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Review: 'Raging Fire' (2021) Dir. Benny Chan

Donnie Yen, Nicholas Tse, Qin Lan, Simon Yam, Ray Lui, Ben Yuen, Ken Lo, Patrick Tam, Kenny Wong, Deep Ng, Derek Koka and Mak Cheung-ching


This explosive Hong-Kong / Chinese action film was written, produced and directed by Benny Chan before his sad death on 23rd August 2020, and bookends his movie career perfectly...

Cheung Sung-bong (Yen) is haunted by demons of his past serving in a elite Kowloon Regional Crime Unit. Yau Kong-ngo (Tse) was working and studying under Sung-bong, but two very different styles of policing led to two very different outcomes for the pair.

Kong-ngo has now taken out a private vendetta against Sung-bong for actions that put the aspiring RCU officer in jail, and is now out commanding a unit of terrorists and hitmen to cause as much chaos as possible for the RCU.

Sung-bong must stand his ground with his new team of officers to battle the sprawling crime wave, but also protect those closest to him, such as pregnant wife Anna (Lan), as Kong-ngo sets his dangerous targets and will not stop until he has taken his brutal revenge...

When it comes to action films in Eastern cinema, the late Benny Chan is up there with the best. Sadly passing away in 2020 after a short battle with cancer (diagnosed during the production of Raging Fire, Chan has given us such ballistic action films like Who Am I?, New Police Story and Divergence. Here he takes everything he has learnt and crafted in over 4 decades of working in the industry for a fast-paced good cop v bad cop tale that puts former partners against each other in a dangerous Kowloon City.

Donnie Yen plays by the book cop Cheung Sung-bong who will not waver in the face of pressure and doing his moral duty. Nicholas Tse plays fallen protégé Yau Kong-ngo who fell in with the bad crowd of law enforcement and as such ended up in jail, and with a chip on his shoulder against Sung-bong and the unit he served with.

The action is up to some of Chan's best choregraphed, and it's far more bolder and brutal and before. The stunt work is still exemplar of Eastern cinema and the use of martial arts, gun play and using the environment around you as a weapon never gets old to see in a Western market flooded with CGI. Yen himself seems to dish out so much of the hurt and it's edited perfectly that you fully believe that even at the prime age of 58, he still retains that speed, strength and dexterity that has made him a star. But he uses his age to give Sung-bong a history and a life. A father to be, he has a career and family that he serves to protect and uphold and everything to lose.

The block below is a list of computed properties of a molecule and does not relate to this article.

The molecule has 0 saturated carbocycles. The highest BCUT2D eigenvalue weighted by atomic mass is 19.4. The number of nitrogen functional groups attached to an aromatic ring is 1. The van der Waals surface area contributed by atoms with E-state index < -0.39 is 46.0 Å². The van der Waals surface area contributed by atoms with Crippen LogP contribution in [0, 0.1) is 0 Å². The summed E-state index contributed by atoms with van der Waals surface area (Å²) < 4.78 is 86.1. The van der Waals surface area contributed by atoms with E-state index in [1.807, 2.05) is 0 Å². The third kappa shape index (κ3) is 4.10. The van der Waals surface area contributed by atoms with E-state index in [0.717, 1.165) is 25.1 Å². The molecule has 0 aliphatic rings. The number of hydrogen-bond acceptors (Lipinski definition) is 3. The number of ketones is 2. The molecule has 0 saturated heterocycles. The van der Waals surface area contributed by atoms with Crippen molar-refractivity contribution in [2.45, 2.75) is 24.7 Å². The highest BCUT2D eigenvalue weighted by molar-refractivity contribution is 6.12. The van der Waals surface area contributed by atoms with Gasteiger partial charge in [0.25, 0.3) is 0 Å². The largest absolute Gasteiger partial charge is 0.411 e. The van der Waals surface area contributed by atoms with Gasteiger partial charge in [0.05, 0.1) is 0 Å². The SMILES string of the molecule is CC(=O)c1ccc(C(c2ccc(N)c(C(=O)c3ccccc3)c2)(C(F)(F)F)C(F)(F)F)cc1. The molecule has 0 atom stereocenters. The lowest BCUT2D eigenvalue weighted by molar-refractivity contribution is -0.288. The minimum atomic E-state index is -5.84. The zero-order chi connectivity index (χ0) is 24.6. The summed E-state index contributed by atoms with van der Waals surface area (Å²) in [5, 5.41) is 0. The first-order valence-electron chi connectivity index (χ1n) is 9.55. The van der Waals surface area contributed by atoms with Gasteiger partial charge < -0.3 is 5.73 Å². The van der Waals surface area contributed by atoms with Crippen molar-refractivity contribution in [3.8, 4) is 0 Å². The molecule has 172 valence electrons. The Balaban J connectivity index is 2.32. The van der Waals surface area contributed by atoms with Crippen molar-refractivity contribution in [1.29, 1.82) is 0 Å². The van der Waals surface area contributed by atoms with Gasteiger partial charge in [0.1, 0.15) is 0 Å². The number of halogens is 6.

On the flip side of Yen, we have Tse who has age on his side and is a brilliant talent to go up against Yen, favouring more destructive, explosive-fuelled methods of fighting. While Kong-ngo is now a former shadow of the officer he was, he's a dangerous man surrounded by equally dangerous people. Yet Tse has that fragility about him and the youth to spa against Yen physically and emotionally, especially in their more intimate scenes such as the police station interrogation.

Tse is the Anakin to Yen's Obi-Wan; a fallen apprentice to a master, but both hold respect for each other deep inside, despite the side of law they fight on due to choices they have made.

Chan creates a really atmospheric story with wonderful use of colouring and lighting; a sickly lit storm sets the scene when Tse turns to the "dark side" of policing, and Yen is mostly framed and lit in natural, crisp colours. It's little touches that help enhance each character and add some almost comic-book style to the locations, be it expansive bustling streets or shady alleys. The team also refrain from fast cuts in the action; we see the fights play out, the hits taken and the routes people choose to escape. It makes for a much more pleasing outcome being able to see (and feel!) what is going on with nothing cut away from camera.

We are paced with the action so there is time for character development, and there are a number of brilliantly shot and executed action sequences such as a dockside battle with Yen fending of numerous thugs, and a Kowloon car / motorbike chase on daytime streets that as so many practical stunts and performers it's a wonder nobody really got hurt! Again, a testament to Eastern filmmakers and their style. If it can't be done practically, then don't do it.

The finale throws caution to the wind for a climatic battle that encapsulates the street battle from Heat with plenty of practical effects, shooting and hand grenades being tossed around without a care in the world. Carnage, but on the most well staged level.

Raging Fire is solid film-making from a veteran of the industry, and it's a perfect film for Chan to have as his final offering to fans of cinema and action film in particular, because it doesn't disappoint with the amount of talent he has surrounded himself with for a gritty crime story.

A final flourish from Benny Chan with an action-packed thriller set in the dangerous world of policing. It's good cop v bad cop resting in very capable leads Donnie Yen and Nicholas Tse battling against eachother.

'Raging Fire' is a co-production between Emperor Film Production Company, Tencent Pictures, Sil-Metropole Organisation, Maoyan Pictures, Super Bullet Pictures, One Cool Film Production, Central Motion Pictures and RBC Films Production

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